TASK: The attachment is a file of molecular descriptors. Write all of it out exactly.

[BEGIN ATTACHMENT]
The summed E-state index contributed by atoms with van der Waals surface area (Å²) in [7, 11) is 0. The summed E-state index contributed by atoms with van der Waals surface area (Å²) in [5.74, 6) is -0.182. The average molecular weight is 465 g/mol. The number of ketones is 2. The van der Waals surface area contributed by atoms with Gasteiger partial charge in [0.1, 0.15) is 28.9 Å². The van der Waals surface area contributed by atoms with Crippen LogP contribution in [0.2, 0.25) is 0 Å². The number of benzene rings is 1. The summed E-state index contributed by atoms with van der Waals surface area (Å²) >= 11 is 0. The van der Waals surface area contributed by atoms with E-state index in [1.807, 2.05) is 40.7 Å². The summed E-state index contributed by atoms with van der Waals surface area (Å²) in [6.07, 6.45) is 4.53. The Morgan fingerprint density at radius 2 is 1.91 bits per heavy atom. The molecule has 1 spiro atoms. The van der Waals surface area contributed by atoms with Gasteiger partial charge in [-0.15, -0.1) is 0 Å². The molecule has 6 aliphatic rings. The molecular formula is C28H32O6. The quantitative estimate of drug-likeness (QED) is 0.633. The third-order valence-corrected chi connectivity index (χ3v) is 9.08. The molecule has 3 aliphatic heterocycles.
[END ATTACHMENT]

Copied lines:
The summed E-state index contributed by atoms with van der Waals surface area (Å²) in [7, 11) is 0. The summed E-state index contributed by atoms with van der Waals surface area (Å²) in [5.74, 6) is -0.182. The average molecular weight is 465 g/mol. The number of ketones is 2. The van der Waals surface area contributed by atoms with Gasteiger partial charge in [0.1, 0.15) is 28.9 Å². The van der Waals surface area contributed by atoms with Crippen LogP contribution in [0.2, 0.25) is 0 Å². The number of benzene rings is 1. The summed E-state index contributed by atoms with van der Waals surface area (Å²) >= 11 is 0. The van der Waals surface area contributed by atoms with E-state index in [1.807, 2.05) is 40.7 Å². The summed E-state index contributed by atoms with van der Waals surface area (Å²) in [6.07, 6.45) is 4.53. The Morgan fingerprint density at radius 2 is 1.91 bits per heavy atom. The molecule has 1 spiro atoms. The van der Waals surface area contributed by atoms with Gasteiger partial charge in [-0.15, -0.1) is 0 Å². The molecule has 6 aliphatic rings. The molecular formula is C28H32O6. The quantitative estimate of drug-likeness (QED) is 0.633. The third-order valence-corrected chi connectivity index (χ3v) is 9.08. The molecule has 3 aliphatic heterocycles.